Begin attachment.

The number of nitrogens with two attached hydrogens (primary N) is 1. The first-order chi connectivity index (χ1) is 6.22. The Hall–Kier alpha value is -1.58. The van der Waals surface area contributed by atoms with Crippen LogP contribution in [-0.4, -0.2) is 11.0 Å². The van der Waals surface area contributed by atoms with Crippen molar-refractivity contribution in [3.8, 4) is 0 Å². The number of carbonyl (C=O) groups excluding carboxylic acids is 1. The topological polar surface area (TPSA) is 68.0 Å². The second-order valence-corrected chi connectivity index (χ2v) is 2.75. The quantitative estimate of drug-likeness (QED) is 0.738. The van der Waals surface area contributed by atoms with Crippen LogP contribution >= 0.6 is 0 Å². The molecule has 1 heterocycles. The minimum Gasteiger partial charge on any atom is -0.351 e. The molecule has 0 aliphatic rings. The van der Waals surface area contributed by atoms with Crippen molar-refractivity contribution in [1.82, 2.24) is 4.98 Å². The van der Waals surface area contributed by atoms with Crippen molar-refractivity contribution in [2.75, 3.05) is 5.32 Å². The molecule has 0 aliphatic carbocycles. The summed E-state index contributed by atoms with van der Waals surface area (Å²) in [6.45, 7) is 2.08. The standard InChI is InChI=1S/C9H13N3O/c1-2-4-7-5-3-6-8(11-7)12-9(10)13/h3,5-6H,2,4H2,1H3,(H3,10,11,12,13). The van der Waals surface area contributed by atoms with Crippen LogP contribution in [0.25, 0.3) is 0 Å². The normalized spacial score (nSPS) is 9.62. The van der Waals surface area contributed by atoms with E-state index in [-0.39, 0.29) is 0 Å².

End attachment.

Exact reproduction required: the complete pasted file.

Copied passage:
The number of nitrogens with two attached hydrogens (primary N) is 1. The first-order chi connectivity index (χ1) is 6.22. The Hall–Kier alpha value is -1.58. The van der Waals surface area contributed by atoms with Crippen LogP contribution in [-0.4, -0.2) is 11.0 Å². The van der Waals surface area contributed by atoms with Crippen molar-refractivity contribution in [3.8, 4) is 0 Å². The number of carbonyl (C=O) groups excluding carboxylic acids is 1. The topological polar surface area (TPSA) is 68.0 Å². The second-order valence-corrected chi connectivity index (χ2v) is 2.75. The quantitative estimate of drug-likeness (QED) is 0.738. The van der Waals surface area contributed by atoms with Crippen LogP contribution >= 0.6 is 0 Å². The molecule has 1 heterocycles. The minimum Gasteiger partial charge on any atom is -0.351 e. The molecule has 0 aliphatic rings. The van der Waals surface area contributed by atoms with Crippen molar-refractivity contribution in [1.82, 2.24) is 4.98 Å². The van der Waals surface area contributed by atoms with Crippen molar-refractivity contribution in [2.75, 3.05) is 5.32 Å². The molecule has 0 aliphatic carbocycles. The summed E-state index contributed by atoms with van der Waals surface area (Å²) in [6.45, 7) is 2.08. The standard InChI is InChI=1S/C9H13N3O/c1-2-4-7-5-3-6-8(11-7)12-9(10)13/h3,5-6H,2,4H2,1H3,(H3,10,11,12,13). The van der Waals surface area contributed by atoms with Crippen LogP contribution in [0.25, 0.3) is 0 Å². The normalized spacial score (nSPS) is 9.62. The van der Waals surface area contributed by atoms with E-state index in [-0.39, 0.29) is 0 Å².